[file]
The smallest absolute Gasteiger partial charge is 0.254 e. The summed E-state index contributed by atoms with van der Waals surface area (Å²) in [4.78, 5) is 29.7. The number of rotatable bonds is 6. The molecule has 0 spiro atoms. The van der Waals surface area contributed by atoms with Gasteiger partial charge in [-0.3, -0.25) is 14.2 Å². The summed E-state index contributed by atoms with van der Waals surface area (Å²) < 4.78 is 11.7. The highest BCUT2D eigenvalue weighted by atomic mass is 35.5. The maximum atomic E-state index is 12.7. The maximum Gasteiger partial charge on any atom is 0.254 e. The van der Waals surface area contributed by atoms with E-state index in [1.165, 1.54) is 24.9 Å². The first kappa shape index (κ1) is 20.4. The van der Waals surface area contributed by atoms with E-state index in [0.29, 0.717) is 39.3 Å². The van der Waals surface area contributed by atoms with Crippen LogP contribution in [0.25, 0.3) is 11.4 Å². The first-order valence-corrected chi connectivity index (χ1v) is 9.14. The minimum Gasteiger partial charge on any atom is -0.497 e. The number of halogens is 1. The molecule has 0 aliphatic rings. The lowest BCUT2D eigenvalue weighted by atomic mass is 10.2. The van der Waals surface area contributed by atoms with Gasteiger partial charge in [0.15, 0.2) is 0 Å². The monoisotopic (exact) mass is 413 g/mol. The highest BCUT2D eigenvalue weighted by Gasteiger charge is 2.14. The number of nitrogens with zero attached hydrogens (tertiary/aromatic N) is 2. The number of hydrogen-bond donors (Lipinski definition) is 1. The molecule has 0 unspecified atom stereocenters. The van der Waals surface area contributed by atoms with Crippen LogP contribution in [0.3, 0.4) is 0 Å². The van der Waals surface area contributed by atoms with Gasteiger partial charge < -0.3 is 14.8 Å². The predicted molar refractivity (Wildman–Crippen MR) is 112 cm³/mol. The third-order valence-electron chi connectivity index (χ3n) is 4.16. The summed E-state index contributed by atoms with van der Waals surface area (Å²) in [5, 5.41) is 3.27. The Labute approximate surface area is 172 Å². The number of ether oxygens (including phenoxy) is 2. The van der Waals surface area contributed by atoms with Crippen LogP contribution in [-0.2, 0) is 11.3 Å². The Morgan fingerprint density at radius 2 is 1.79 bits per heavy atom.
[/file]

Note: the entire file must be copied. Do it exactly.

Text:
The smallest absolute Gasteiger partial charge is 0.254 e. The summed E-state index contributed by atoms with van der Waals surface area (Å²) in [4.78, 5) is 29.7. The number of rotatable bonds is 6. The molecule has 0 spiro atoms. The van der Waals surface area contributed by atoms with Gasteiger partial charge in [-0.3, -0.25) is 14.2 Å². The summed E-state index contributed by atoms with van der Waals surface area (Å²) < 4.78 is 11.7. The highest BCUT2D eigenvalue weighted by atomic mass is 35.5. The maximum atomic E-state index is 12.7. The maximum Gasteiger partial charge on any atom is 0.254 e. The van der Waals surface area contributed by atoms with E-state index in [1.165, 1.54) is 24.9 Å². The first kappa shape index (κ1) is 20.4. The van der Waals surface area contributed by atoms with E-state index in [0.29, 0.717) is 39.3 Å². The van der Waals surface area contributed by atoms with Crippen LogP contribution in [0.25, 0.3) is 11.4 Å². The first-order valence-corrected chi connectivity index (χ1v) is 9.14. The minimum Gasteiger partial charge on any atom is -0.497 e. The number of halogens is 1. The molecule has 0 aliphatic rings. The lowest BCUT2D eigenvalue weighted by atomic mass is 10.2. The van der Waals surface area contributed by atoms with Gasteiger partial charge in [0.15, 0.2) is 0 Å². The monoisotopic (exact) mass is 413 g/mol. The highest BCUT2D eigenvalue weighted by Gasteiger charge is 2.14. The number of nitrogens with zero attached hydrogens (tertiary/aromatic N) is 2. The number of hydrogen-bond donors (Lipinski definition) is 1. The molecule has 0 unspecified atom stereocenters. The van der Waals surface area contributed by atoms with Crippen LogP contribution in [0.3, 0.4) is 0 Å². The van der Waals surface area contributed by atoms with Gasteiger partial charge < -0.3 is 14.8 Å². The predicted molar refractivity (Wildman–Crippen MR) is 112 cm³/mol. The third-order valence-electron chi connectivity index (χ3n) is 4.16. The summed E-state index contributed by atoms with van der Waals surface area (Å²) in [5, 5.41) is 3.27. The Labute approximate surface area is 172 Å². The number of ether oxygens (including phenoxy) is 2. The van der Waals surface area contributed by atoms with Crippen LogP contribution in [-0.2, 0) is 11.3 Å². The Morgan fingerprint density at radius 2 is 1.79 bits per heavy atom.